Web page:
- It’s all under control.

But what we are finding is that the reassurances are mostly empty words to calm a growing restless public, who are justifiably afraid, and see little to no action from their leaders.

- Ebola has come here to Texas, Maryland, and New York.
- Experts now admit that you can even get Ebola from sweat on the bus, and they blame broken protocols (as yet to be identified) that inflected 2 nurses in Texas.
- Yes, our health system is superior, but we are mostly inexperienced with dealing with a true pandemic.
- Define, “It’s under control” as the CDC is now projecting 1.4M infected by January (and growing exponentially)!

This is like the old adage that we are always trying to fight the last war, and not preparing with an open mind for what the next one will look like.

Similarly, we fail again and again to predict the threats and risks that confront us...Pearl Harbor, 9/11, Depressions/ Severe Recessions, ISIS, and much more are evidence of this.

FDR said “There is nothing to fear but fear itself,” but this is dead wrong.

I am afraid that we are not fearing enough (or that even worse, we are afraid to fear)--when this is perhaps of as great, if not of greater importance to adequately preparing ourselves to the immense challenges ahead of us.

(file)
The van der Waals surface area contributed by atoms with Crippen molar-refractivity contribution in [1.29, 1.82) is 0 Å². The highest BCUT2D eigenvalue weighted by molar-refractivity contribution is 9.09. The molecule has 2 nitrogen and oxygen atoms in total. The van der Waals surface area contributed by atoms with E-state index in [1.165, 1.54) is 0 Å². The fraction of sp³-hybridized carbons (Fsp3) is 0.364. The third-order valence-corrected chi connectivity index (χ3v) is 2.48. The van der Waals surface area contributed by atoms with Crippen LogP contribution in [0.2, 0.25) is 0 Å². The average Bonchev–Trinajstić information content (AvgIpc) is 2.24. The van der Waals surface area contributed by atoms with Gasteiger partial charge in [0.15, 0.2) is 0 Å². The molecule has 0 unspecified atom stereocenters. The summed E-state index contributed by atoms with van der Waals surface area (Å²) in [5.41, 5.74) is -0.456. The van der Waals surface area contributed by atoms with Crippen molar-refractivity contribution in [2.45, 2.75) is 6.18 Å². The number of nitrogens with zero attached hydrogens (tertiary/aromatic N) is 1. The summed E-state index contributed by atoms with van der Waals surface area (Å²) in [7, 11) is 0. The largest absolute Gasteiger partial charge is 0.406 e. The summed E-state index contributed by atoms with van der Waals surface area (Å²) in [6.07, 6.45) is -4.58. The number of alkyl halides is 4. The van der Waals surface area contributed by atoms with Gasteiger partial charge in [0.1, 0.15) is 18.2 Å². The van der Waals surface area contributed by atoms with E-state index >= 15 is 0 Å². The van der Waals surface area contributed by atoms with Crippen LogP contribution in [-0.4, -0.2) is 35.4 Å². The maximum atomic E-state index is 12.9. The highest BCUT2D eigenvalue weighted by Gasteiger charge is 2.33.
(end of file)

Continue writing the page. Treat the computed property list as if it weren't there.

Fear can cause paralysis or even chaos, but fear can also drive intelligent preparation, innovation, and life-saving measures.

Lately, many have said to me that unhealthy eating or gun violence is what we should fear and act on, and I think this is truly narrow vision.

We can’t live with heads in the sand, because there are multiple issues that we must confront.

True, we don’t have unlimited resources to address everything 100%, but as I’ve been telling people, we can worry about multiple issues (and I certainly do), work to address them with common sense—in other words, walk and chew gum at the same time!

Everyone seems to have their pet peeve issue that they want politicians to address, but we don’t have the luxury of paying attention to those that big mouths, lobbyists or politicians elevate to fear factor status, and ignoring others that may pose real significant threats to us. 

Frankly, I would rather be a little needlessly afraid, but more thoughtful, prepared/protected, and ahead-of-the-curve in addressing issues, than fearless, foolhardy, not ready, and extremely sorry later.